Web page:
Trial by ‘immersive’ video link a world-first
A new virtual courtroom will be put to the test in Brisbane this week in a mock trial using videoconferencing.
The project, undertaken by David Tait, professor of Justice Research at the University of Western Sydney, marks the first time this model has been used anywhere in the world.
To continue reading the rest of this article, please log in.
Create free account to get unlimited news articles and more!
The distributed courtroom model aims to represent a real courtroom as closely as possible by placing life-sized video screens around an appropriately formal room and using directional sound.
“The whole room is reconfigured to put people at their realistic places,” said Professor Tait.
“So, for instance, the judge would appear from somewhere else at the bench and lawyers would appear on one side or the other. Everyone would be able to see each other.
“Instead of [witnesses] being stuck in a modified broom closet, which tends to be what remote witness rooms are, they’d be in a court-like space.”
In some cases, there might be two or three courtrooms reproduced in different locations so as to give all participants a similar experience.
“You could just have a single screen but that loses a lot of the impact,” said Professor Tait. “By having screens arrayed around the room, you get a sense of being immersed in it.”
This model has been successfully used in business meetings for some time, he added.
The mock trial, in which a Queenslander with bike gang connections will face dog fighting-related offences, will run as part of an Australasian Institute of Judicial Administration conference on courts and technology at the Queen Elizabeth II Courts in Brisbane on 21 May.
Professor Tait said the virtual courtroom could save millions of dollars in travel expenses and solve the issues that arise when remote video links are used.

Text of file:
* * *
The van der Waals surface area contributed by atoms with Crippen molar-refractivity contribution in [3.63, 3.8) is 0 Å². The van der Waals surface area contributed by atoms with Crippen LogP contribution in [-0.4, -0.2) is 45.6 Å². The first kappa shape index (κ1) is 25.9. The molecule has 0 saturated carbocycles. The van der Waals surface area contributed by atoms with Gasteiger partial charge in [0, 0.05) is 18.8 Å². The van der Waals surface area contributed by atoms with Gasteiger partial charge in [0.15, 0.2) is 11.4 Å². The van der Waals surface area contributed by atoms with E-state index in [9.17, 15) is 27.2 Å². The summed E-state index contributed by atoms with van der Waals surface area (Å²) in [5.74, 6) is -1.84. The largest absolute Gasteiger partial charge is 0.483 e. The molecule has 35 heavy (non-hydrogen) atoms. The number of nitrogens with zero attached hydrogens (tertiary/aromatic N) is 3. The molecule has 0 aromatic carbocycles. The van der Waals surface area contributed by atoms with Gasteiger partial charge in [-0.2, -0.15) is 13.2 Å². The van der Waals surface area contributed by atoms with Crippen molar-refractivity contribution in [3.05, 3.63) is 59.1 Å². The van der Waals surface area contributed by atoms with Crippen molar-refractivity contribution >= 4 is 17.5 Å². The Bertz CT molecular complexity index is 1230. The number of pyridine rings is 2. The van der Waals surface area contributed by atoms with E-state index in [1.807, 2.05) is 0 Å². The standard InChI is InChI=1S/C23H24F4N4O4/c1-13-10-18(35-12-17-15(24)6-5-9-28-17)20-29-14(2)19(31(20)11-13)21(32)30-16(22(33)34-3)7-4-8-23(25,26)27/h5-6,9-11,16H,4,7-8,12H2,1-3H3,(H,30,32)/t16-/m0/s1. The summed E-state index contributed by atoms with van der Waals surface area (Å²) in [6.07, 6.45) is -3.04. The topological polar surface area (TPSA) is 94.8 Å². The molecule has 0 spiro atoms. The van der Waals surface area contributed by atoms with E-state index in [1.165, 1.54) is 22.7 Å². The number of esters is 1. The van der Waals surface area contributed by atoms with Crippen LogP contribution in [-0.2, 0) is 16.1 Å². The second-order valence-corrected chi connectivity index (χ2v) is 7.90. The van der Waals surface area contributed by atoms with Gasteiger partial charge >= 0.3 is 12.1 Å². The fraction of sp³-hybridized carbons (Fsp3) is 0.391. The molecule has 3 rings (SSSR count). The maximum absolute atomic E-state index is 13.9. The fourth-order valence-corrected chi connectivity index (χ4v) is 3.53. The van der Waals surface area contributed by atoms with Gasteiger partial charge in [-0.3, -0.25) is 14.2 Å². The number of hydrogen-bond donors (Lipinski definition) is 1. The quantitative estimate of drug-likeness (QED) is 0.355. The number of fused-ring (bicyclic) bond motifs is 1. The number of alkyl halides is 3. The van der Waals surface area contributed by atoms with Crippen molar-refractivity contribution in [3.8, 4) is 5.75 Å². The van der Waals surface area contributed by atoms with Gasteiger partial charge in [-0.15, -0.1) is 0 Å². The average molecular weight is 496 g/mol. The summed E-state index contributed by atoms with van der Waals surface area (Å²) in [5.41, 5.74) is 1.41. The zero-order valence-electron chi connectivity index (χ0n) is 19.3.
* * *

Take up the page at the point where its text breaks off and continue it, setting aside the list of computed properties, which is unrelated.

“There is evidence that if a witness is shut up in a little room, they don’t feel that they are really [present],” he said.
Being in a more dignified environment and being able to see all the participants clearly can moderate behaviour and ensure witnesses and defendants are heard fairly.
“The real aim is to allow a greater use of videoconferencing for court purposes without undermining the rights of the accused, the comfort of the witnesses, [the lawyers'] ability to cross-examine, the judges’ ability to see all of the parties and check if they are behaving themselves or telling the truth or taking it seriously.”
Video links are used in all states in Australia for judges, witnesses and imprisoned defendants. In Western Australia judges and magistrates comprise about three-quarters of video conferencing users. Lawyers have only recently been able to appear by video link in South Australia.
“In Victoria, if you are a vulnerable witness or a child witness, the default is really to be in a remote witness room,” Professor Tait said.
Bail hearings, preliminary matters and sentencing regularly use remote video link but the “red line” has been drawn at trials, he continued.
Through this research, Professor Tait aims to determine the impact of videoconferencing on the different participants in a trial. He suggested that a distributed courtroom model might be appropriate for simple traffic matters or relatively minor offences.
However, he cautioned against introducing video links without examining in detail the psychological impact of having jurors, witnesses, judges, defendants and lawyers physically absent from the courtroom.
“In some ways you could say the witness’ presence is critical because you have to decide whether their evidence is credible and whether they are telling the truth,” he said.
“A lawyer is really just feeding the witness questions so it shouldn’t really matter whether you think the lawyer is credible because it is not their credibility that is on the line.”
Having lawyers and clients in the same physical location so they can converse and decide on a strategy may also be important, he added.